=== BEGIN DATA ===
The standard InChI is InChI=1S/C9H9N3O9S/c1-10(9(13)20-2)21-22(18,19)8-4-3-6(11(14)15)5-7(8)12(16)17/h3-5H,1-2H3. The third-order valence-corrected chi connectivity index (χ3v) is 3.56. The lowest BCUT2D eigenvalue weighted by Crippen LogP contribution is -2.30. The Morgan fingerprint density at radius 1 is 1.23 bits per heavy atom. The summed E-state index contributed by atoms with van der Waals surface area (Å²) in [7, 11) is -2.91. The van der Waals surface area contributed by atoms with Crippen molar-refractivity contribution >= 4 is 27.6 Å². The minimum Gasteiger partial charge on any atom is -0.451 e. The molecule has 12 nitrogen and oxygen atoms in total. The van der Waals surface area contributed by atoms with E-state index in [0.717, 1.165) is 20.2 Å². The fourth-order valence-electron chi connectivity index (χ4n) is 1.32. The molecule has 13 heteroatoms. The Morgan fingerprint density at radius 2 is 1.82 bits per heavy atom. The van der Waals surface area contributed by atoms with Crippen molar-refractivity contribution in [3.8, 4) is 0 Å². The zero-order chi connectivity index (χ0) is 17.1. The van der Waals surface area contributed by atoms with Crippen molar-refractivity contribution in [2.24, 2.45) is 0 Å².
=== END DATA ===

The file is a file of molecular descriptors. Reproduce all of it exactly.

The standard InChI is InChI=1S/C9H9N3O9S/c1-10(9(13)20-2)21-22(18,19)8-4-3-6(11(14)15)5-7(8)12(16)17/h3-5H,1-2H3. The third-order valence-corrected chi connectivity index (χ3v) is 3.56. The lowest BCUT2D eigenvalue weighted by Crippen LogP contribution is -2.30. The Morgan fingerprint density at radius 1 is 1.23 bits per heavy atom. The summed E-state index contributed by atoms with van der Waals surface area (Å²) in [7, 11) is -2.91. The van der Waals surface area contributed by atoms with Crippen molar-refractivity contribution >= 4 is 27.6 Å². The minimum Gasteiger partial charge on any atom is -0.451 e. The molecule has 12 nitrogen and oxygen atoms in total. The van der Waals surface area contributed by atoms with E-state index in [0.717, 1.165) is 20.2 Å². The fourth-order valence-electron chi connectivity index (χ4n) is 1.32. The molecule has 13 heteroatoms. The Morgan fingerprint density at radius 2 is 1.82 bits per heavy atom. The van der Waals surface area contributed by atoms with Crippen molar-refractivity contribution in [3.8, 4) is 0 Å². The zero-order chi connectivity index (χ0) is 17.1. The van der Waals surface area contributed by atoms with Crippen molar-refractivity contribution in [2.24, 2.45) is 0 Å².